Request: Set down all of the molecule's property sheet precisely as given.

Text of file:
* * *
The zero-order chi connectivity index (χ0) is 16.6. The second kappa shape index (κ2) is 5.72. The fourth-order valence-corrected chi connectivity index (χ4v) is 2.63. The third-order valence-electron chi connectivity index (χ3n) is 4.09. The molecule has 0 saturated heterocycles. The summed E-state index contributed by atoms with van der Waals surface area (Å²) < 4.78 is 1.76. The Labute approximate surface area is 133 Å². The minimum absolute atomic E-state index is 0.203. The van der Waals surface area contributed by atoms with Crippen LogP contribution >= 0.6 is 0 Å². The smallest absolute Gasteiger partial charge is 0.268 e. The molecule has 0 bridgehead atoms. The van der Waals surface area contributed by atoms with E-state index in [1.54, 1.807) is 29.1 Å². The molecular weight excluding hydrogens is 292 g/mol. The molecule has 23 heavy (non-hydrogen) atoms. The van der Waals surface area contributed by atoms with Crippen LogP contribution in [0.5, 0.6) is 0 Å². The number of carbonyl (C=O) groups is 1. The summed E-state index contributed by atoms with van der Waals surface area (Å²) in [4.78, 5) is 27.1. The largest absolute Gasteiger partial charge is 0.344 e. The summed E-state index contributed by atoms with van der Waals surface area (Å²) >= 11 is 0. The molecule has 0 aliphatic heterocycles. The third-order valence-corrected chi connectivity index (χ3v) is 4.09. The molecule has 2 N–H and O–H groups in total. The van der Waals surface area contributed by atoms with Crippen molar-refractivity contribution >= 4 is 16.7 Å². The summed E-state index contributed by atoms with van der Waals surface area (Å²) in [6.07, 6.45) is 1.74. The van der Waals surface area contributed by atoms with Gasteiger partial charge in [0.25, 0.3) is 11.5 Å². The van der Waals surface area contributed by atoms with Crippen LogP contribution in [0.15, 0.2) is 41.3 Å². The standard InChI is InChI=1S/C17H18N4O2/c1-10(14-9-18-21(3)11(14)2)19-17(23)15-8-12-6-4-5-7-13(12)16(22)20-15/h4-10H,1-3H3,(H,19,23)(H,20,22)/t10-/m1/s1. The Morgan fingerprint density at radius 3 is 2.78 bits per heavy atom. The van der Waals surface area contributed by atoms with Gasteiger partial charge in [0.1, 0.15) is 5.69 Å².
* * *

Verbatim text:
The zero-order chi connectivity index (χ0) is 16.6. The second kappa shape index (κ2) is 5.72. The fourth-order valence-corrected chi connectivity index (χ4v) is 2.63. The third-order valence-electron chi connectivity index (χ3n) is 4.09. The molecule has 0 saturated heterocycles. The summed E-state index contributed by atoms with van der Waals surface area (Å²) < 4.78 is 1.76. The Labute approximate surface area is 133 Å². The minimum absolute atomic E-state index is 0.203. The van der Waals surface area contributed by atoms with Crippen LogP contribution >= 0.6 is 0 Å². The smallest absolute Gasteiger partial charge is 0.268 e. The molecule has 0 bridgehead atoms. The van der Waals surface area contributed by atoms with E-state index in [1.54, 1.807) is 29.1 Å². The molecular weight excluding hydrogens is 292 g/mol. The molecule has 23 heavy (non-hydrogen) atoms. The van der Waals surface area contributed by atoms with Crippen LogP contribution in [0.5, 0.6) is 0 Å². The number of carbonyl (C=O) groups is 1. The summed E-state index contributed by atoms with van der Waals surface area (Å²) in [4.78, 5) is 27.1. The largest absolute Gasteiger partial charge is 0.344 e. The summed E-state index contributed by atoms with van der Waals surface area (Å²) >= 11 is 0. The molecule has 0 aliphatic heterocycles. The third-order valence-corrected chi connectivity index (χ3v) is 4.09. The molecule has 2 N–H and O–H groups in total. The van der Waals surface area contributed by atoms with Crippen molar-refractivity contribution >= 4 is 16.7 Å². The summed E-state index contributed by atoms with van der Waals surface area (Å²) in [6.07, 6.45) is 1.74. The van der Waals surface area contributed by atoms with Gasteiger partial charge in [0.25, 0.3) is 11.5 Å². The van der Waals surface area contributed by atoms with Crippen LogP contribution in [0.15, 0.2) is 41.3 Å². The standard InChI is InChI=1S/C17H18N4O2/c1-10(14-9-18-21(3)11(14)2)19-17(23)15-8-12-6-4-5-7-13(12)16(22)20-15/h4-10H,1-3H3,(H,19,23)(H,20,22)/t10-/m1/s1. The Morgan fingerprint density at radius 3 is 2.78 bits per heavy atom. The van der Waals surface area contributed by atoms with Gasteiger partial charge in [0.1, 0.15) is 5.69 Å².